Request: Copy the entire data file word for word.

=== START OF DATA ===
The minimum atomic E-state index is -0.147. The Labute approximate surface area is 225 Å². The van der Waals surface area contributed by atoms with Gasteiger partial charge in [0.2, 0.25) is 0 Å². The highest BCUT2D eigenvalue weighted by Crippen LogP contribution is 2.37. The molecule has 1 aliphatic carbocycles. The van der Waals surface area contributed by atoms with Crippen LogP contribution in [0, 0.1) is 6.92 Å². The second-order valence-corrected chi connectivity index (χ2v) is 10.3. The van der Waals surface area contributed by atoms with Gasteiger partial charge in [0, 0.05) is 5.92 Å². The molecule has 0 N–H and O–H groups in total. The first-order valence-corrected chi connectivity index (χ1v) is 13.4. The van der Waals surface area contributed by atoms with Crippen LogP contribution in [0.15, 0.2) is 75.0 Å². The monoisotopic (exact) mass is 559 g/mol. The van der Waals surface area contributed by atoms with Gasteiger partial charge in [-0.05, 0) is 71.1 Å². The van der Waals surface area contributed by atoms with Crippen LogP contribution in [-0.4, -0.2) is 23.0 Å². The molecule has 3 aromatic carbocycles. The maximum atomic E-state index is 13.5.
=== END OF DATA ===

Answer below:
The minimum atomic E-state index is -0.147. The Labute approximate surface area is 225 Å². The van der Waals surface area contributed by atoms with Gasteiger partial charge in [0.2, 0.25) is 0 Å². The highest BCUT2D eigenvalue weighted by Crippen LogP contribution is 2.37. The molecule has 1 aliphatic carbocycles. The van der Waals surface area contributed by atoms with Crippen LogP contribution in [0, 0.1) is 6.92 Å². The second-order valence-corrected chi connectivity index (χ2v) is 10.3. The van der Waals surface area contributed by atoms with Gasteiger partial charge in [0, 0.05) is 5.92 Å². The molecule has 0 N–H and O–H groups in total. The first-order valence-corrected chi connectivity index (χ1v) is 13.4. The van der Waals surface area contributed by atoms with Crippen LogP contribution in [0.15, 0.2) is 75.0 Å². The monoisotopic (exact) mass is 559 g/mol. The van der Waals surface area contributed by atoms with Gasteiger partial charge in [-0.05, 0) is 71.1 Å². The van der Waals surface area contributed by atoms with Crippen LogP contribution in [-0.4, -0.2) is 23.0 Å². The molecule has 3 aromatic carbocycles. The maximum atomic E-state index is 13.5.